WASHINGTON (Reuters) - U.S. consumer spending fell in August for the first time in seven months while inflation showed signs of accelerating, mixed signals that could keep the Federal Reserve cautious about raising interest rates.
The Commerce Department said on Friday that consumer spending, which accounts for more than two-thirds of U.S. economic activity, fell 0.1 percent last month after accounting for inflation.
Analysts polled by Reuters had expected a 0.1 percent gain.
“Consumers took a breather in August,” said Chris Christopher of IHS Global Insight.
Fed Chair Janet Yellen said last week she expected the U.S. central bank would raise rates once later this year to keep the economy from eventually overheating.
Prices for fed funds futures suggest investors see almost no chance of a hike at the Fed’s next policy meeting in early November and roughly even odds of an increase at its mid-December meeting, according to CME Group.
The dollar .DXY was little changed against a basket of currencies while U.S. stock prices were trading higher.
Consumer spending, which has been robust in recent months, partially offset the drag from weak business investment and falling inventories in the second quarter when the economy expanded at a lackluster 1.4 percent annual rate.
Economists said overall economic growth could still accelerate in the current quarter even with August’s slight decline in consumer spending.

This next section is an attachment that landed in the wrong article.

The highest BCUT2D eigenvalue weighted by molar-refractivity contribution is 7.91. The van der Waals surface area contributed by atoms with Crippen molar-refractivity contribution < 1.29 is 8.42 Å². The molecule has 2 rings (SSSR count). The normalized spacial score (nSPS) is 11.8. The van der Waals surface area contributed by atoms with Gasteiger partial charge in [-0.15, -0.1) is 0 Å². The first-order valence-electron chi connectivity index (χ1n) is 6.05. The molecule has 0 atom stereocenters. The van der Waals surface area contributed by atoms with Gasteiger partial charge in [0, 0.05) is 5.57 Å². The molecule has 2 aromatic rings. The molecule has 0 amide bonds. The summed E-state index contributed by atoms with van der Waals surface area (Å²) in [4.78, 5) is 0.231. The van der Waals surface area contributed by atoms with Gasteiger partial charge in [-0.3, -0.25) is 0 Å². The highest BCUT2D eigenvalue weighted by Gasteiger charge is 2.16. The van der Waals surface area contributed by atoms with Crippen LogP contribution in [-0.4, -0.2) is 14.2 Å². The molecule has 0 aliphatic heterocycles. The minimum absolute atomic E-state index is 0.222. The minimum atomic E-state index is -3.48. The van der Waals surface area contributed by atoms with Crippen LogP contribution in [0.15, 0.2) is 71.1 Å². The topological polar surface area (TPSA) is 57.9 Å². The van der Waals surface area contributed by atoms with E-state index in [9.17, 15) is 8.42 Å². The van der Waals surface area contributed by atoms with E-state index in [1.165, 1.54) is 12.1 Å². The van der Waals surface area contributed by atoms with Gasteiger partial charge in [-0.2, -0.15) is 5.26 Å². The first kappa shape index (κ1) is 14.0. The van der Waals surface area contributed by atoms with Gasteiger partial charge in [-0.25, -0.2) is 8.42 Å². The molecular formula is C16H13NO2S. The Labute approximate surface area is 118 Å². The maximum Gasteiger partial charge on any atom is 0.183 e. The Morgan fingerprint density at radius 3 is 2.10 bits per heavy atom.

The Atlanta Fed said growth appeared on track to accelerate to a 2.4 percent annual rate in the third quarter, according to its closely watched GDPNow forecasting model. It had forecast growth of 2.8 percent for the period earlier this week.
A tightening labor market appears to be pushing up wages and could fuel higher levels of spending in the future. Personal income rose 0.2 percent in August, in line with expectations.
Consumer prices also rose about as much expected in August, with the price index excluding food and energy increasing 0.2 percent from the prior month. That left inflation excluding food and energy at 1.7 percent in the 12 months through August, up a tenth of a percentage point from the prior month and closer to the Fed’s 2 percent inflation target.
Reporting by Jason Lange; Editing by Paul Simao
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